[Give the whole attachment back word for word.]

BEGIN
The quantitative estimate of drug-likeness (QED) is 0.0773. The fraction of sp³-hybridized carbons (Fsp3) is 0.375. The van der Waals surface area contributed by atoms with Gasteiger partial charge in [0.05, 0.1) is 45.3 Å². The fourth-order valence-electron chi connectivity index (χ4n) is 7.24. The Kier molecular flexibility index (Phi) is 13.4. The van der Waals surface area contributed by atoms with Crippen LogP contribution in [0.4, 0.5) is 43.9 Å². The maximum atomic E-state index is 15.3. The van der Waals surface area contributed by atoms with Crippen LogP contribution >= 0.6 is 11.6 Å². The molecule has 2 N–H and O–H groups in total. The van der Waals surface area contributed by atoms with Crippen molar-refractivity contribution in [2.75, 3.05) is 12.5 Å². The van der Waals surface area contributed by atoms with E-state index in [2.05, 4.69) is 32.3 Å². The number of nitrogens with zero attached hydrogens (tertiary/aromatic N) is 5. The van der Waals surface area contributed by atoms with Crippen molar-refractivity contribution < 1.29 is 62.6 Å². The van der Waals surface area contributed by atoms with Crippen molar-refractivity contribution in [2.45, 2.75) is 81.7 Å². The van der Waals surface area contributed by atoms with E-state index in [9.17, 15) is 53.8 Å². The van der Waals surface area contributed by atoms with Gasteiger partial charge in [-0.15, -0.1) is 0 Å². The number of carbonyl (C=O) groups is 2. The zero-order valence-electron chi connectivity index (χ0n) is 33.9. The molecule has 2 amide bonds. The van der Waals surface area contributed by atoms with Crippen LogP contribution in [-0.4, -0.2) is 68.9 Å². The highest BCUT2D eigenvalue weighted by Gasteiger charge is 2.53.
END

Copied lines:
The quantitative estimate of drug-likeness (QED) is 0.0773. The fraction of sp³-hybridized carbons (Fsp3) is 0.375. The van der Waals surface area contributed by atoms with Gasteiger partial charge in [0.05, 0.1) is 45.3 Å². The fourth-order valence-electron chi connectivity index (χ4n) is 7.24. The Kier molecular flexibility index (Phi) is 13.4. The van der Waals surface area contributed by atoms with Crippen LogP contribution in [0.4, 0.5) is 43.9 Å². The maximum atomic E-state index is 15.3. The van der Waals surface area contributed by atoms with Crippen LogP contribution >= 0.6 is 11.6 Å². The molecule has 2 N–H and O–H groups in total. The van der Waals surface area contributed by atoms with Crippen molar-refractivity contribution in [2.75, 3.05) is 12.5 Å². The van der Waals surface area contributed by atoms with E-state index in [2.05, 4.69) is 32.3 Å². The number of nitrogens with zero attached hydrogens (tertiary/aromatic N) is 5. The van der Waals surface area contributed by atoms with Crippen molar-refractivity contribution < 1.29 is 62.6 Å². The van der Waals surface area contributed by atoms with Crippen molar-refractivity contribution in [2.45, 2.75) is 81.7 Å². The van der Waals surface area contributed by atoms with E-state index in [9.17, 15) is 53.8 Å². The van der Waals surface area contributed by atoms with Gasteiger partial charge in [-0.15, -0.1) is 0 Å². The number of carbonyl (C=O) groups is 2. The zero-order valence-electron chi connectivity index (χ0n) is 33.9. The molecule has 2 amide bonds. The van der Waals surface area contributed by atoms with Crippen LogP contribution in [-0.4, -0.2) is 68.9 Å². The highest BCUT2D eigenvalue weighted by Gasteiger charge is 2.53.